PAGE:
Wednesday, February 25, 2009

Author Interview: Justina Chen Headley

Poised at the Edge Author Interview

Justina Chen Headley


Congratulations on your third extraordinary YA novel NORTH OF BEAUTIFUL.  It’s a richly woven, theme-driven, thought provoking piece of work.  The story’s protagonist Terra Cooper can check a lot of the boxes in today’s oppressively rigid standards of “true beauty.”  She’s got the cascading flaxen hair, the long lean legs, the perfect six-pack abs; but that’s not what makes people stare.  People tend to gape unabashedly at her unfortunate birth mark.  Terra has a large port wine stain on her face.  What inspired you to write about this subject? 

For a long time—as a woman, a writer, and a mother—I’ve wanted to tackle our society’s super narrow definition of beauty, but I wasn’t sure what the entry point to a story would or should be.  It wasn’t until I was telling an acquaintance of mine what a great mothering job she was doing because her son is well-adjusted, popular, confident—and has a port wine stain on his cheek.  She stopped me in the middle of my accolades and said, “That’s because he’s a boy.”  With that one comment, my story was born and Terra sprang to life in my imagination like Athena from Zeus, fully-formed.


When you first began writing the story did you plan how Terra was going to handle her situation (or how her family, friends, boyfriends and peers would?)   Or did her character lead you as you began writing? 

Even before I began writing North of Beautiful, I knew precisely how the story was going to end down to the very last line.  But the murky middle?  That revealed itself as I wrote with Terra leading the way.   She kept making choices that made me uncomfortable—her relationship with her first boyfriend, her deception with her second—but it was Terra’s story.  And her decisions were real and made sense and, most important of all, they helped her grow.


NORTH OF BEAUTIFUL is a highly educational book on so many levels.  One subject of particular interest to me was geocaching.  Will please explain this pastime for the benefit of the uninitiated?

Think of geocaching as high tech treasure hunting.  Armed with a GPS device and specific coordinates for latitude and longitude, you search for caches filled with goodies.  There are literally thousands and thousands of caches around the world—even in Antarctica, on the Great Wall, probably in your neighborhood.  What can I say?  Embrace your inner geek.


 There are so many supporting characters that add richness (in both positive and negative ways) to Terra’s life.  Probably the most significant supporting character is Jacob, her unexpected love interest.  Even though at the beginning of the story Terra starts with a different boyfriend she ends up bonding with Jacob.  Jacob is truly empathetic toward Terra.  He’s also been the recipient of endless unsolicited stares, as an adopted Chinese boy, with a repaired cleft lip, and an uber-white family.   Where did the inspiration for this wise beyond his years character come from? 

I’ve been lucky to have incredible men in my life.  Two inspired Jacob:  one is a guy who was one of my best friends in college, and the other someone I met when I was researching a novel early in my writing career.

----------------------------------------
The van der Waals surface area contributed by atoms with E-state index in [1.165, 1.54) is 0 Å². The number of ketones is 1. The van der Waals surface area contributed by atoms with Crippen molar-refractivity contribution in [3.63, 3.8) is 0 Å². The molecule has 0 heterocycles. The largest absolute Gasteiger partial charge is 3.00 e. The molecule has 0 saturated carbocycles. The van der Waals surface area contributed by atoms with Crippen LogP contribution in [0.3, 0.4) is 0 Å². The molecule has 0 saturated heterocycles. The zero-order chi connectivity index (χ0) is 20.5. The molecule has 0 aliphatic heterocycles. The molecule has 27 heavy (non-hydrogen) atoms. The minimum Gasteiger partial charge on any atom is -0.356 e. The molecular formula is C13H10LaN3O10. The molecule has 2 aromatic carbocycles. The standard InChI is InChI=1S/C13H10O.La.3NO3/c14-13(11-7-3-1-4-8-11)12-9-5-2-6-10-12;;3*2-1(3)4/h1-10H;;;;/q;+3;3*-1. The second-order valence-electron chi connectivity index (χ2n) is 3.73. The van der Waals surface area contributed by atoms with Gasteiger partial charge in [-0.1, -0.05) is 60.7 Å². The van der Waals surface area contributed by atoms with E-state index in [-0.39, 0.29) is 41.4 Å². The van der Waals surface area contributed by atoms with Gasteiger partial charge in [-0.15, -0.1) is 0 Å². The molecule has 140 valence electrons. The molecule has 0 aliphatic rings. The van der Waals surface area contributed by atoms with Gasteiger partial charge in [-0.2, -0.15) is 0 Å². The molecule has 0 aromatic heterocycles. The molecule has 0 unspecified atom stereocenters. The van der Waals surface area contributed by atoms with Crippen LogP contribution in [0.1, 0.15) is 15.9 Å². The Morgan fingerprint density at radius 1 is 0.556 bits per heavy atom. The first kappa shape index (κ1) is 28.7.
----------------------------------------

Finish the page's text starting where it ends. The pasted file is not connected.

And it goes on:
Terra’s fractured family members all have fascinating personalities and serious issues.  They all play a huge role in why Terra is the way she is.  Are any of these characters inspired by real people? Was it difficult to write a character like Terra’s father (I found myself seriously wishing he would drop dead?) 

Let’s just say that of all my books, North of Beautiful is probably the most autobiographical.  But I also want to get it out there:  people can change for the better.  And people do change to be their personal best.  Take heart because it does happen. I’ve seen it.


Unlike many other YA novels NORTH OF BEAUTIFUL has adult characters who are well defined and interesting.  Both Terra’s mom Lois and Jacob’s mom Norah are well-developed and have very interesting stories of their own.  Have you ever considered writing an adult novel?

Yes!  A number of my readers have asked me for a novel told from a woman’s POV.  While my main love is YA, I do have an idea for an adult novel.


Along with writing you like to do philanthropic work.  Can you please tell us what you (and the readrgirlz) have been up to on that front?

To celebrate North of Beautiful, I’m hosting the Find Beauty Challenge where I’m asking people to tell me what they find to be truly beautiful. For every uploaded video, I’m giving $10 to Global Medical Outreach, which sends surgeons to third worlds to help kids with cleft lips.  You can find all the info on

Then with readergirlz, we’re gearing up to host our second annual Operation TBD (Teen Book Drop), working with Guys Lit Wire, YALSA, and publishers to drop thousands of free YA novels into pediatric hospitals around the country.  Teen patients need the solace of story; we’re giving it to them! 

The video url:



Are you willing to tell us a little about your next project?

I’m not working on two…one is a YA fantasy, the other is another YA contemporary.




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